BIONOMICS OF THE GREEN LACEWING CHRYSOPA CARNEA STEPHENS (CHRYSOPIDAE: NEUROPTERA) IN ARIZONA
AuthorMalik, Mohamed Yousif, 1935-
AdvisorGraham, Harry M.
MetadataShow full item record
PublisherThe University of Arizona.
RightsCopyright © is held by the author. Digital access to this material is made possible by the University Libraries, University of Arizona. Further transmission, reproduction or presentation (such as public display or performance) of protected items is prohibited except with permission of the author.
AbstractChrysopa carnea Stephens is widely distributed throughout the world. The larva is a potential control agent of pests in greenhouses, field crops and orchards. Its use as a biocontrol agent in integrated control is enhanced by its tolerance to some insecticides. Because of its considerable usefulness, studies to investigate the bionomics of this predator under both laboratory and field conditions were initiated. The study of population dynamics in alfalfa fields indicated that the major factors which govern the fluctuation of Chrysopa are: climate, food (e.g. aphids), diseases, parasites and agricultural practices (e.g. cutting of alfalfa hay). In each year and for each field, it was apparent that population levels of larvae rose to peaks five to six times; this suggests that there are five to six generations per year. The study of the effect of temperature and photoperiod on development in the laboratory showed that the egg, larva and pupa responded significantly to both temperature and photoperiod and an interaction between these two parameters was detected. Relative to fecundity and longevity, the investigations revealed that there was a photoperiod response only with respect to number of eggs laid and preoviposition period and that interaction between temperature and photoperiod was absent. In the case of the oviposition period, a response to temperature was detected and interaction between temperature and photoperiod existed. The different regimes had no significant effect on longevity of either sex. Consumption of prey differed significantly--being highest with beet armyworm eggs (Spodoptera exigua (Hubner) followed by corn earworm (Heliothis zea (Boddie) and tobacco budworm (Heliothis virescens (Fabricius). Fewer pea aphids (Acyrthosiphon pisum (Harris) were consumed than any of the lepidoterous eggs. Resistance to starvation differed significantly among the three instars; the newly-emerged Chyrsopa larvae had the shortest survival period. Studies on consumption of different instars of tobacco budworm by different instars of the predator indicated that the first instar was most vulnerable to attack by each of the first and third instars of the predator. Experiments were conducted to determine the effects of cold storage (4.4°C) of eggs and pupal cocoons for different periods of time. The results indicated that percent egg hatch and survival of emerging larvae were highest when stored for one week. Pupal storage for different periods had no detrimental effect on survival of pupae nor fecundity of emerging adults.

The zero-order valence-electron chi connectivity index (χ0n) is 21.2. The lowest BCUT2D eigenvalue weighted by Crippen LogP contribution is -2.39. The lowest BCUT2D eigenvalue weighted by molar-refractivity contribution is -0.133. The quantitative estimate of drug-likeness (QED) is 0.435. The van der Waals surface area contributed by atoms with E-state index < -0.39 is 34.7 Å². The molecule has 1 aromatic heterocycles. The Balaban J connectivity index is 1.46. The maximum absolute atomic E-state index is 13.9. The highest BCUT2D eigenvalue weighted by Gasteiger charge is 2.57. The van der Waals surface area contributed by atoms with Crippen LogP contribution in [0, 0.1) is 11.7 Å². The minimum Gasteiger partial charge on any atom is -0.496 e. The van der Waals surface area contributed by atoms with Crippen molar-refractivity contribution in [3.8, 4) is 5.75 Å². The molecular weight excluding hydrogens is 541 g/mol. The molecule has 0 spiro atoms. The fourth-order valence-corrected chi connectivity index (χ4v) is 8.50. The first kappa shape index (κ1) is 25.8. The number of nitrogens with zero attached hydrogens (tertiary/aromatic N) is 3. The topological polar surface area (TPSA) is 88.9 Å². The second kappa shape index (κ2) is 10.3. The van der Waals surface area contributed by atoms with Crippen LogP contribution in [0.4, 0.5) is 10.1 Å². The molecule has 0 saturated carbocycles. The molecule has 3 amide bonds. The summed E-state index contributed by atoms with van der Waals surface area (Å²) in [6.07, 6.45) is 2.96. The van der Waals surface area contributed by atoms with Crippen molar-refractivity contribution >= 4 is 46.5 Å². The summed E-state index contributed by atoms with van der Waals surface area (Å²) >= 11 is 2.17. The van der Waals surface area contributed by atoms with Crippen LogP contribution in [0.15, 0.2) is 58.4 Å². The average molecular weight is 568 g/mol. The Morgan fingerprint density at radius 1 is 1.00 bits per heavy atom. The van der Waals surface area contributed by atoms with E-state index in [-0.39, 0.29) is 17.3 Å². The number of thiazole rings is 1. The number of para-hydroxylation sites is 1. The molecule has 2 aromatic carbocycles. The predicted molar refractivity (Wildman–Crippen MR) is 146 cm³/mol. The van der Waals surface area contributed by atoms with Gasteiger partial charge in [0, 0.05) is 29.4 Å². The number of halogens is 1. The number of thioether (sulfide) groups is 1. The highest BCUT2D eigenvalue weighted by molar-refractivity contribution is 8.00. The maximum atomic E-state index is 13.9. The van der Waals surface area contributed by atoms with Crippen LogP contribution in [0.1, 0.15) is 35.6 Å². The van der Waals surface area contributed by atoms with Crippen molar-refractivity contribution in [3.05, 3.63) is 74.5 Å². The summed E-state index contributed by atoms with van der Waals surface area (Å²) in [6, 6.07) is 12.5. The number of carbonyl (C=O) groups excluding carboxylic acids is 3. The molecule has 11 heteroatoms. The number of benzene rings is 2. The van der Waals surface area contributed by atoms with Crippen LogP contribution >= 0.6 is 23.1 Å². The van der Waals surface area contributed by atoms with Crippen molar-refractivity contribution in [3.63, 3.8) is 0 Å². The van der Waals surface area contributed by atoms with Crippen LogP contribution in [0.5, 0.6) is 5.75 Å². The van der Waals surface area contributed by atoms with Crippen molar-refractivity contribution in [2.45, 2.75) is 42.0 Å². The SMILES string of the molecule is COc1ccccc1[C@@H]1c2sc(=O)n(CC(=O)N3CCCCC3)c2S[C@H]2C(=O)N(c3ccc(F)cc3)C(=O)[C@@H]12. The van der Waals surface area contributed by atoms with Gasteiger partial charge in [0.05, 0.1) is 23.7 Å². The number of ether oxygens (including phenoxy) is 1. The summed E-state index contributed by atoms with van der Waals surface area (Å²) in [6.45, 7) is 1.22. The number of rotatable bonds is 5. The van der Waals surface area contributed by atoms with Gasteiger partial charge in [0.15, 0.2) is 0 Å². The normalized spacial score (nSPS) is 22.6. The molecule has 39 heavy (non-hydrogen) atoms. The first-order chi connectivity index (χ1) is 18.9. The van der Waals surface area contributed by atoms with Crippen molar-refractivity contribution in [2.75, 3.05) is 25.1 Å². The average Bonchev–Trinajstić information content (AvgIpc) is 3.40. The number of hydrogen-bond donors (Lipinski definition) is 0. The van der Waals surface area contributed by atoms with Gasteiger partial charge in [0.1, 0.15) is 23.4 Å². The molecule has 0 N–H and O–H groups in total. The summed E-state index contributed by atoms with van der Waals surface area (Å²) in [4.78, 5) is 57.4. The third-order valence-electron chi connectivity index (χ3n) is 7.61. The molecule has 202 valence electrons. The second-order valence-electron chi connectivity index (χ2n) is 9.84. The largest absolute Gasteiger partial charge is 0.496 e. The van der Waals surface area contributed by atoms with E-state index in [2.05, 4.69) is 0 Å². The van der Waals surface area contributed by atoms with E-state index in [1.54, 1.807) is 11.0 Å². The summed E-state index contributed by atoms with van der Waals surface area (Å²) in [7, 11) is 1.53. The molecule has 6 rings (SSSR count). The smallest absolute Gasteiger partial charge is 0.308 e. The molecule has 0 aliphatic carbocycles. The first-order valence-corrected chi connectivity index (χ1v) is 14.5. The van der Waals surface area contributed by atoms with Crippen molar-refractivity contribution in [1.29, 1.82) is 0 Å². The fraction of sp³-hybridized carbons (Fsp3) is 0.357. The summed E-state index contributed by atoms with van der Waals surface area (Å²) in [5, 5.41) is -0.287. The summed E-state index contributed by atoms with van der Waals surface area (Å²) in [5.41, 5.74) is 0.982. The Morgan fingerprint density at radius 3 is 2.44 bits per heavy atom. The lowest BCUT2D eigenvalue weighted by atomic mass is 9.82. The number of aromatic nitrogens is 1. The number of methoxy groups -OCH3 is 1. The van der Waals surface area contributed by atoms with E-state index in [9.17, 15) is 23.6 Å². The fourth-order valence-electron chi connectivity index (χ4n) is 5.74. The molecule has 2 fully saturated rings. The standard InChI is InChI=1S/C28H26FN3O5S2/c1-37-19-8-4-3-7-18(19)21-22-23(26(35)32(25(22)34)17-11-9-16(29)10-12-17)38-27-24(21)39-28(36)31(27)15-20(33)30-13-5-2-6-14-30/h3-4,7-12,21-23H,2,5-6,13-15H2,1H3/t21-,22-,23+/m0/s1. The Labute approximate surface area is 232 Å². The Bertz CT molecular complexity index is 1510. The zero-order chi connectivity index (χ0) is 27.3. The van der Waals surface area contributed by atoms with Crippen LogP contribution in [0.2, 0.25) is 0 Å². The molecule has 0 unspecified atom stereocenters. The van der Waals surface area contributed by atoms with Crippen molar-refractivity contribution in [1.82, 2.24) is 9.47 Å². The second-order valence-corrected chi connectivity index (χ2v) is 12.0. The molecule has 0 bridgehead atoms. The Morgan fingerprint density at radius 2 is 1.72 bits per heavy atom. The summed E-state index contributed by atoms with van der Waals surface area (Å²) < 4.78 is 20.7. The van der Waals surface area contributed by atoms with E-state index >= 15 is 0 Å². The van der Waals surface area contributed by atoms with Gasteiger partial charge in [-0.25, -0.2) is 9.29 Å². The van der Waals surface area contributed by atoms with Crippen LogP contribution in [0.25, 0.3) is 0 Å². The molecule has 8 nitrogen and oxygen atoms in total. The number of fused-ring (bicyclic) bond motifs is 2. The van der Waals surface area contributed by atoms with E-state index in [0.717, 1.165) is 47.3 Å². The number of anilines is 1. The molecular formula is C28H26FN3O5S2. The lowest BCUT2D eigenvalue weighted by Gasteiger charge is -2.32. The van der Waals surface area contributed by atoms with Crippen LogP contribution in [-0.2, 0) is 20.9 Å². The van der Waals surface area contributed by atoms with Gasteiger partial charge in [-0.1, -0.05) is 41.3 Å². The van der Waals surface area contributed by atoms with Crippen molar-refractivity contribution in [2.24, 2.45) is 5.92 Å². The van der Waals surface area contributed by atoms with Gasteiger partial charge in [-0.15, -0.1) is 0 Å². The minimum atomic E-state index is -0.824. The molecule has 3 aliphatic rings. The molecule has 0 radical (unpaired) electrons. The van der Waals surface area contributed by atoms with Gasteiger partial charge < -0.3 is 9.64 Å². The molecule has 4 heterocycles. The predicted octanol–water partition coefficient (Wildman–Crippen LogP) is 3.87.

Degree ProgramGraduate College